A big criticism of Robinson was his refusal to experiment with the team. He always went out with the same 4-2-3-1 formation and due to his stubborn nature, he would never change this when things were going wrong. Another criticism was the type of signings he made. He mostly relied on loans and free agents. While some of these were successful, for every Will Grigg and Jake Forster-Caskey, there was a Sam Gallagher and Diego Poyet. His signings were far too inconsistent.

The Dons came to a sorry finish in their lone Championship campaign, picking up just four points from their final 11 games. Despite this, Robinson was trusted to continue into the next season. That was where the club went wrong. That season was Robinson’s sixth as manager, and he had effectively got the club nowhere following their relegation. Allowing him to continue into the next season showed little ambition.

Back in League One, there was a sense that the Dons had learnt their lessons and could mount a serious challenge for an immediate Championship return. However, their transfer market ambition did not match this. Of the seven players Karl Robinson brought in that summer, only one required a transfer sum. The rest were free agents after being let go by their previous clubs. Some of these, though, have become integral parts of the team, such as George Williams and Chuks Aneke.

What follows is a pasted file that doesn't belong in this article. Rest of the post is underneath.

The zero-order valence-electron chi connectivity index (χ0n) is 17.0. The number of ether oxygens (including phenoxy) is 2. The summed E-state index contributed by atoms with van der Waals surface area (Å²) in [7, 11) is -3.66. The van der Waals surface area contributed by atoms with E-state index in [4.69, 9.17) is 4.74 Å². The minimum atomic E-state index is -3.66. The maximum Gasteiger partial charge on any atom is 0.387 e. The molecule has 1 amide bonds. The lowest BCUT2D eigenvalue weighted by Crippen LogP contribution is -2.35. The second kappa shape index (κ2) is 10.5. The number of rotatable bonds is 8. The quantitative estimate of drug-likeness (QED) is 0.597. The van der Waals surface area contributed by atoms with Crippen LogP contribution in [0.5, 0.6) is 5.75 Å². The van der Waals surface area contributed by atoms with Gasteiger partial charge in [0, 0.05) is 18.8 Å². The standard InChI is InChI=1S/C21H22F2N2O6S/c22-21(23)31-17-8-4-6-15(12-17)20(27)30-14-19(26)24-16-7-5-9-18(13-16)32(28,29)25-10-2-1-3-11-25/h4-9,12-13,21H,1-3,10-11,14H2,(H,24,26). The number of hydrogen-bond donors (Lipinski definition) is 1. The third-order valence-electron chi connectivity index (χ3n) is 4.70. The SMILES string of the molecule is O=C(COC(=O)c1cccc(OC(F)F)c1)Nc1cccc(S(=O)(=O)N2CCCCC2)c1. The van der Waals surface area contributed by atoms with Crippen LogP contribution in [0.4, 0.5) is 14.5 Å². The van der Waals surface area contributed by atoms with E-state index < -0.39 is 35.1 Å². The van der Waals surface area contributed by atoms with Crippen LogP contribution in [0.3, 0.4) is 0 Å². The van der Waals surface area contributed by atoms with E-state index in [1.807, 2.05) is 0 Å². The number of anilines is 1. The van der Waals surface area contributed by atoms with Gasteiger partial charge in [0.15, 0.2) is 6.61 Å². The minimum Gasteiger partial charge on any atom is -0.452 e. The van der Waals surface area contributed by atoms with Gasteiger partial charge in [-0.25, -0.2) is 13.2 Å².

A New Era

Robinson was in charge for 15 games at the start of the season, and picked up just 16 points in this time, leaving the Dons hovering dangerously above the relegation zone. Step in Robbie Neilson.

The Scot effectively saved the Dons’ season. With their enormous stadium, fair numbers of quality players and a season of Championship experience under their belts, a second successive relegation would have been nothing short of embarrassing. That’s where they were heading before Robbie Neilson came in.

Once he arrived, it was clear what he had to do; save the season as best as he could. To say that he did not do that would be unfair. He took a group of players he had never worked with before, only adding in two of his own signings in the January window, and guided them away from the fringes of relegation to a top-half finish.